Review from Hip Hop Literature

Eisa Nefertari Ulen's first Hip Hop inspired novel

It is the story of Crystelle Brown, a young Black professional from West Philly who seems to have a bright future. However, that future is threatened because Crystelle has yet to move beyond mourning the death of her high school sweetheart, Jimmie Johnson, whom she watched die before either of them even graduated from high school. In going back to her old neighborhood, Crystelle is faced with the ghosts of her past, both literal and figurative, and the challenge of deciding how she is going to live the rest of her life.

Ulen's novel is a significant cultural work because it presents in its themes of death and life, remembrance, and rhythm, issues contemporary to hip hop audiences while simultaneously connecting those same issues to a historical yet timeless African American past. The theme of death and life is perhaps the most prevalent in the book. At one point, Crystelle's grandfather tells her that she is walking heavy. He is unknowingly referring to the weight of Crystelle's grief, the grief she feels at the death of Jimmie. She is also carrying Jimmie's spirit as she is unable to let him go. Death enslaves her because she will not forget.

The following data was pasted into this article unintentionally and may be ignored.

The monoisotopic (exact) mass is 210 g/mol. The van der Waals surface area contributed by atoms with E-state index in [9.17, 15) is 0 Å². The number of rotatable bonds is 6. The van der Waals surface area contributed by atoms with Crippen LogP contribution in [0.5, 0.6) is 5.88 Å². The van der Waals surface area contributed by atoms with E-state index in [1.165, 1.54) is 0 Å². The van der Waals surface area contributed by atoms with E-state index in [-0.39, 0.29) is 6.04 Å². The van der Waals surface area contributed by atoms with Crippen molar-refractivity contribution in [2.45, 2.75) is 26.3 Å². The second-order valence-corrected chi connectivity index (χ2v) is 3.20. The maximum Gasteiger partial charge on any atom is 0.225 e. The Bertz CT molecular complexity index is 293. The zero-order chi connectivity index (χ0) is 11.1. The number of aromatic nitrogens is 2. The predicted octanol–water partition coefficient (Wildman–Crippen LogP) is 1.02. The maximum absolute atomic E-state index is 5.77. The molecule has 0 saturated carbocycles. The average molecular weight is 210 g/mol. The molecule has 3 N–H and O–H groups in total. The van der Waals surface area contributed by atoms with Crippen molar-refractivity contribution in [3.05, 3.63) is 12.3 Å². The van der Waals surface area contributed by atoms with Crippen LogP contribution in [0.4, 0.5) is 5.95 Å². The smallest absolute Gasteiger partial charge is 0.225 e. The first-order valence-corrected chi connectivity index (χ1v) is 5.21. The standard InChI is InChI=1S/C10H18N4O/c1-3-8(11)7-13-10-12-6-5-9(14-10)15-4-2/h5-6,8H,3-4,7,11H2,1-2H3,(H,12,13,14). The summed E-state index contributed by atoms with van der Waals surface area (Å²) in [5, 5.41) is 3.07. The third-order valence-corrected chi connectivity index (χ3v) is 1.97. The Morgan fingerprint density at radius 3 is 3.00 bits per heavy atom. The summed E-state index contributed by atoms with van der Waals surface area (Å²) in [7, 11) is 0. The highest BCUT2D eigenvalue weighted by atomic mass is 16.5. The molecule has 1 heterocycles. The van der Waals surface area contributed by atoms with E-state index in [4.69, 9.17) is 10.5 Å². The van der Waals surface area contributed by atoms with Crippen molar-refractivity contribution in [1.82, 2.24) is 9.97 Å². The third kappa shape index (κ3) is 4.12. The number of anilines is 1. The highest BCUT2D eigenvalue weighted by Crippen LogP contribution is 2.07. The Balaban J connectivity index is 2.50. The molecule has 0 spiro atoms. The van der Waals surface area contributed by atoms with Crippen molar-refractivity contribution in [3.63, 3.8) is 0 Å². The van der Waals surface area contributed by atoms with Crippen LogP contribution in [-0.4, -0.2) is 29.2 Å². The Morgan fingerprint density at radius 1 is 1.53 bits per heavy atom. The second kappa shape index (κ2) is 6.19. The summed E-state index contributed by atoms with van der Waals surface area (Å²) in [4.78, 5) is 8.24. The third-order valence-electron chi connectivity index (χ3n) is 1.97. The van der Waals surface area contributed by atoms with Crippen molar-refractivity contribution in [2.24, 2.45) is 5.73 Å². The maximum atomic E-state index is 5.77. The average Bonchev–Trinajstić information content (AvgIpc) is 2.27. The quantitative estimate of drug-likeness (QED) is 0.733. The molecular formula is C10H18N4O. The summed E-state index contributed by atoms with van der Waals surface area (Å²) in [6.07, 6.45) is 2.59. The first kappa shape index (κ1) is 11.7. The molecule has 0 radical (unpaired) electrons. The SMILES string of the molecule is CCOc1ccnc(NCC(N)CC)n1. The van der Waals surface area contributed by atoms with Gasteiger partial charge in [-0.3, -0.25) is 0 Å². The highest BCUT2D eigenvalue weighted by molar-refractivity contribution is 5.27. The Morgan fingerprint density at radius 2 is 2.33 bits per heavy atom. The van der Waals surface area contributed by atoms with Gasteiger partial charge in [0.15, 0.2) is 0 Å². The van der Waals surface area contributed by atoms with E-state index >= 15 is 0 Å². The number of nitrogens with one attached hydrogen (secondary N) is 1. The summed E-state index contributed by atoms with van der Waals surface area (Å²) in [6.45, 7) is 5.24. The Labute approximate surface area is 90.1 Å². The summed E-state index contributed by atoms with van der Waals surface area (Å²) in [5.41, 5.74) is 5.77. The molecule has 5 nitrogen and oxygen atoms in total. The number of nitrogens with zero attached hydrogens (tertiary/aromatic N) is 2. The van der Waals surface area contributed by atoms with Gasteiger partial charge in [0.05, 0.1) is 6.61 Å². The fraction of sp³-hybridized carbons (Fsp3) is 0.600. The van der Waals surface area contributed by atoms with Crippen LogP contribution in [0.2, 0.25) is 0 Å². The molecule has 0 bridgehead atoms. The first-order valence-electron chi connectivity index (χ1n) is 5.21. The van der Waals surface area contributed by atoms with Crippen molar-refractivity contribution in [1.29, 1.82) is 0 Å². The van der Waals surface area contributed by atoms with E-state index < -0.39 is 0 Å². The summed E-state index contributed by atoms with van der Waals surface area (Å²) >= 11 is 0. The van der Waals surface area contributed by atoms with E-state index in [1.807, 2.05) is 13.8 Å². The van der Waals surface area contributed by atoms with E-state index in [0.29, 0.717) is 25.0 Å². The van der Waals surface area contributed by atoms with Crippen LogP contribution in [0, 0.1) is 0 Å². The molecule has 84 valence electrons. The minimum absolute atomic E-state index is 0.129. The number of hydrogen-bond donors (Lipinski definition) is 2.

While Crystelle is unable to forget Jimmie, she is also called upon to remember her childhood in West Philly and realize the impact that it has had on her person. In a similar manner, the readers are asked to remember the lives and traditions of early African Americans as they struggled for survival in the United States. For both Crystelle and the Black race, these acts of remembrance are key to maintaining balance in an unsteady world that can strip you of your love, your life and your freedom.

Remembrance is also necessary to help maintain the rhythm of life. Ulen is most creative in illustrating that life is about its rhythm. There is a rhythm in the way Black people live and love, a rhythm in Black men's swagger; there is even a rhythm in the way young Crystelle's beads move when she wears braids. Crystelle's grandfather tells her boyfriend, "Ain't nothing' new, man. The old sounds just layer the new." This wisdom points to the evolution of hip hop music from jazz and blues rhythms. Moreover, it points to the steady beat of history's march into the present. Crystelle's childhood experiences are highly influential in the way she lives her life as a grown woman. Similarly, the manner in which African Americans live their present lives is due in large part to the experiences, good and bad, that they had during the past of enslavement.

While Ulen calls for audiences to remember the past and recognize the rhythms of life, she is also calling for forward movement. Crystelle should not forget Jimmie, but she -- along with the Black race"will only be able to stop mourning and move toward the future if she is able to release the past.

~ RaShell R. Smith-Spears

Encyclopedia of Hip Hop Literature

Encyclopedia of Hip Hop Literature

by Tarshia L. Stanley (Editor)
This encyclopedia defines the world of Hip Hop literature for students and general readers. Included are more than 180 alphabetically entries on authors, genres, and works, as well as on the musical artists, fashion designers, directors, and other figures who make up the context of Hip Hop literature.


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